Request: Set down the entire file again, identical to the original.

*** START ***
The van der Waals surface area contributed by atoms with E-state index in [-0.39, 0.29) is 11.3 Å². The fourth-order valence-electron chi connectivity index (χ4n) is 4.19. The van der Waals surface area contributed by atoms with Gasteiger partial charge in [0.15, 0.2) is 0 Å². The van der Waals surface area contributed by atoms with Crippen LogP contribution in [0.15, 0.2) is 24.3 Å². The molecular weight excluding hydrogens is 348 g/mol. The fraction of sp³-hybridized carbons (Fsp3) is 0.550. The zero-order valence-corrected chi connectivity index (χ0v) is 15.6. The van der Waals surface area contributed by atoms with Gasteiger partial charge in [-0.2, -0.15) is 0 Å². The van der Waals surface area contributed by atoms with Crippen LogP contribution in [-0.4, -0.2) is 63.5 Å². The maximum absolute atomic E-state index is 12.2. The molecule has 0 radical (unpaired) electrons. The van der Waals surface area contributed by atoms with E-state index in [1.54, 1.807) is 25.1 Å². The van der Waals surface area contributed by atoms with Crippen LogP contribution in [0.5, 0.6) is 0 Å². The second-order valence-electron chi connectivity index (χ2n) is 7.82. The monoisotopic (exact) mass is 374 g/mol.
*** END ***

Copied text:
The van der Waals surface area contributed by atoms with E-state index in [-0.39, 0.29) is 11.3 Å². The fourth-order valence-electron chi connectivity index (χ4n) is 4.19. The van der Waals surface area contributed by atoms with Gasteiger partial charge in [0.15, 0.2) is 0 Å². The van der Waals surface area contributed by atoms with Crippen LogP contribution in [0.15, 0.2) is 24.3 Å². The molecular weight excluding hydrogens is 348 g/mol. The fraction of sp³-hybridized carbons (Fsp3) is 0.550. The zero-order valence-corrected chi connectivity index (χ0v) is 15.6. The van der Waals surface area contributed by atoms with Gasteiger partial charge in [-0.2, -0.15) is 0 Å². The van der Waals surface area contributed by atoms with Crippen LogP contribution in [-0.4, -0.2) is 63.5 Å². The maximum absolute atomic E-state index is 12.2. The molecule has 0 radical (unpaired) electrons. The van der Waals surface area contributed by atoms with E-state index in [1.54, 1.807) is 25.1 Å². The van der Waals surface area contributed by atoms with Crippen LogP contribution in [0.5, 0.6) is 0 Å². The second-order valence-electron chi connectivity index (χ2n) is 7.82. The monoisotopic (exact) mass is 374 g/mol.